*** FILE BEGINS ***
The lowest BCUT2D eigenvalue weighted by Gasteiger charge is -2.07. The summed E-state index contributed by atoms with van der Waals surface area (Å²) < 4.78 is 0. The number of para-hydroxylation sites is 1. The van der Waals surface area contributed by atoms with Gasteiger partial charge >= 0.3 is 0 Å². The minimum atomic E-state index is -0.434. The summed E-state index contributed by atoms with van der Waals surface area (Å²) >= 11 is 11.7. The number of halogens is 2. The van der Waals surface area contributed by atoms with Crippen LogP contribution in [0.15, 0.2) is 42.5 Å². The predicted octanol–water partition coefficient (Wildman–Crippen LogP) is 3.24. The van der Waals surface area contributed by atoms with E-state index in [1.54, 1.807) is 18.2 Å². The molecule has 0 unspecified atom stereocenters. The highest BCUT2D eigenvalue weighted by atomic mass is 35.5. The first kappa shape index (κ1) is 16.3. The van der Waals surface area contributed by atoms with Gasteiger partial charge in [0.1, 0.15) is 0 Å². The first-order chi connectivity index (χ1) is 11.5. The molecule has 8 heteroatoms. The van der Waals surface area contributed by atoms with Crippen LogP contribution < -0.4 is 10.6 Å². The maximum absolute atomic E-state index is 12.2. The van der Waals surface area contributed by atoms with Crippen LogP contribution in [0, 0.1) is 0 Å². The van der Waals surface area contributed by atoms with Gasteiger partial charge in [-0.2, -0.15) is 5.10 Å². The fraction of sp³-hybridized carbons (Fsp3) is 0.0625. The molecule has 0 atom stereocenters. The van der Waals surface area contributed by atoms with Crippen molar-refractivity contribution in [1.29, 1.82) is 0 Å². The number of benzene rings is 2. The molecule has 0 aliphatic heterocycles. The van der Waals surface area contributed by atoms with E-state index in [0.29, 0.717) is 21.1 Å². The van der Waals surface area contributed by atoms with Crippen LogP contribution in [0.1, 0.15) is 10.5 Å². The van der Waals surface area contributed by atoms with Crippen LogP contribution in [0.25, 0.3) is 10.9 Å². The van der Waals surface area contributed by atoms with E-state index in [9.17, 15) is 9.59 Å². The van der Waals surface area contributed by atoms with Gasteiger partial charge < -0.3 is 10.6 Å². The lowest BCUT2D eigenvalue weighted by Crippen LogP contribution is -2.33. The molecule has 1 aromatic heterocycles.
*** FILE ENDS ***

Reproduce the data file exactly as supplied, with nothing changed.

The lowest BCUT2D eigenvalue weighted by Gasteiger charge is -2.07. The summed E-state index contributed by atoms with van der Waals surface area (Å²) < 4.78 is 0. The number of para-hydroxylation sites is 1. The van der Waals surface area contributed by atoms with Gasteiger partial charge >= 0.3 is 0 Å². The minimum atomic E-state index is -0.434. The summed E-state index contributed by atoms with van der Waals surface area (Å²) >= 11 is 11.7. The number of halogens is 2. The van der Waals surface area contributed by atoms with Crippen LogP contribution in [0.15, 0.2) is 42.5 Å². The predicted octanol–water partition coefficient (Wildman–Crippen LogP) is 3.24. The van der Waals surface area contributed by atoms with E-state index in [1.54, 1.807) is 18.2 Å². The molecule has 0 unspecified atom stereocenters. The highest BCUT2D eigenvalue weighted by atomic mass is 35.5. The first kappa shape index (κ1) is 16.3. The van der Waals surface area contributed by atoms with Gasteiger partial charge in [0.1, 0.15) is 0 Å². The first-order chi connectivity index (χ1) is 11.5. The molecule has 8 heteroatoms. The van der Waals surface area contributed by atoms with Crippen LogP contribution < -0.4 is 10.6 Å². The maximum absolute atomic E-state index is 12.2. The van der Waals surface area contributed by atoms with Crippen LogP contribution in [0, 0.1) is 0 Å². The van der Waals surface area contributed by atoms with Gasteiger partial charge in [-0.2, -0.15) is 5.10 Å². The fraction of sp³-hybridized carbons (Fsp3) is 0.0625. The molecule has 0 atom stereocenters. The van der Waals surface area contributed by atoms with Crippen molar-refractivity contribution in [1.29, 1.82) is 0 Å². The number of benzene rings is 2. The molecule has 0 aliphatic heterocycles. The van der Waals surface area contributed by atoms with E-state index in [0.29, 0.717) is 21.1 Å². The van der Waals surface area contributed by atoms with Crippen LogP contribution in [0.1, 0.15) is 10.5 Å². The van der Waals surface area contributed by atoms with Crippen LogP contribution in [0.25, 0.3) is 10.9 Å². The van der Waals surface area contributed by atoms with E-state index in [9.17, 15) is 9.59 Å². The van der Waals surface area contributed by atoms with Gasteiger partial charge < -0.3 is 10.6 Å². The lowest BCUT2D eigenvalue weighted by Crippen LogP contribution is -2.33. The molecule has 1 aromatic heterocycles.